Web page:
1. It doesn't solve any problems of group think, because if pg and the Y Combinator folks think the system is already tilted toward a certain group and set of beliefs - this now empowers them all as citizen moderators.
2. It further empowers this group by giving them the ability to remove other members of the group's ability to moderate comments.
3. It increases the "cost" of commenting far more than most other moderating proposals would. Not commenting on a popular post? Why bother. Continuing a conversation in replies? Again, why bother.
4. It had such a poor specification that cperciva found a critical flaw in the implementation details in mere minutes. If pending comments is an answer to a problem, then it was not the sort of answer that would have been approved by this comment system.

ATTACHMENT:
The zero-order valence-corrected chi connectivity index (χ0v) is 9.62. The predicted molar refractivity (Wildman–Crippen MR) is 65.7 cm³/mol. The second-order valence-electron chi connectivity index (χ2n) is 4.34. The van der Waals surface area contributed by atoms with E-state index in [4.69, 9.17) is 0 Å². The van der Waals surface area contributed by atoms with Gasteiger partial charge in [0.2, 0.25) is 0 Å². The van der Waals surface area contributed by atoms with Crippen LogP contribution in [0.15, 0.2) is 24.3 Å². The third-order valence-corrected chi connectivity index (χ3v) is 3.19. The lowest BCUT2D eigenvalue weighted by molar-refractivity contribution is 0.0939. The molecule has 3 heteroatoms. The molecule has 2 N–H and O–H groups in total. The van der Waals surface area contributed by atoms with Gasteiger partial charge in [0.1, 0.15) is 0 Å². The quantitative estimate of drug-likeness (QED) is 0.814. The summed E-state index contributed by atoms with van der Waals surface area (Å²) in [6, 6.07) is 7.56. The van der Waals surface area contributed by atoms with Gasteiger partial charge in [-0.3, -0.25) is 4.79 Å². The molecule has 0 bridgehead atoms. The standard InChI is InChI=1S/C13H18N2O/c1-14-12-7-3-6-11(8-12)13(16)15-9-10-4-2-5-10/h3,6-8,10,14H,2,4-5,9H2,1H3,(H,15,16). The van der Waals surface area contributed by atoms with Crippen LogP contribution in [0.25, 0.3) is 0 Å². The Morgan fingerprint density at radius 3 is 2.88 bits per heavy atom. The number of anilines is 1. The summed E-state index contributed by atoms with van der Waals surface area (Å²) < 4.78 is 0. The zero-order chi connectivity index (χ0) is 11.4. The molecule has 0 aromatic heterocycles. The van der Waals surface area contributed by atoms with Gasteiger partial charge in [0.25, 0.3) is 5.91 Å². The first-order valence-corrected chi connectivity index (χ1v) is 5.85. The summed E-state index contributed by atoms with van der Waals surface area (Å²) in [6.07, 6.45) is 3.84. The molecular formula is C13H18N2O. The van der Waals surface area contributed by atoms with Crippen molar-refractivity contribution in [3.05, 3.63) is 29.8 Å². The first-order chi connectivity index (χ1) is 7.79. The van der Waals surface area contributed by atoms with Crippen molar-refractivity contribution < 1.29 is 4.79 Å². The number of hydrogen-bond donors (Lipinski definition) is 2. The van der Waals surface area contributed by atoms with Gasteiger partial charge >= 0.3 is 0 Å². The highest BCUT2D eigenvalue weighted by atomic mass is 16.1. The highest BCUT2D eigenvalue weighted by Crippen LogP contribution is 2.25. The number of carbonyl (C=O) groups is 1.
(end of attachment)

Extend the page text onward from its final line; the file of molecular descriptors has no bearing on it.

Who wants to contribute to a "community" where there is active censorship of posts critical of YCombinator companies (see Dr Chrono), or you get hell-banned for no good reason, and now this poorly thought-out "rule"?
CPerciva pointed out an obvious flaw. Another is this: if you had to start a brand new HackerNews tomorrow, would you implement the rule? Of course not, because nobody would have any karma points to begin with, so they wouldn't be able to approve or see pending comments, meaning no comments would ever get posted! Duh!
Now you could argue that the HackerNews moderators and owners have karma points and they could approve comments to seed the system... but then why not just have a private forum for all your start-up friends, invite only, so you can be sure they all speak right?!
I think that once I break the habit of typing "news.ycombinator.com" when I open a browser I won't miss this place very much.
I prefer to think of them as the high priests; only they get to decide what constitutes divinely ordained Truth.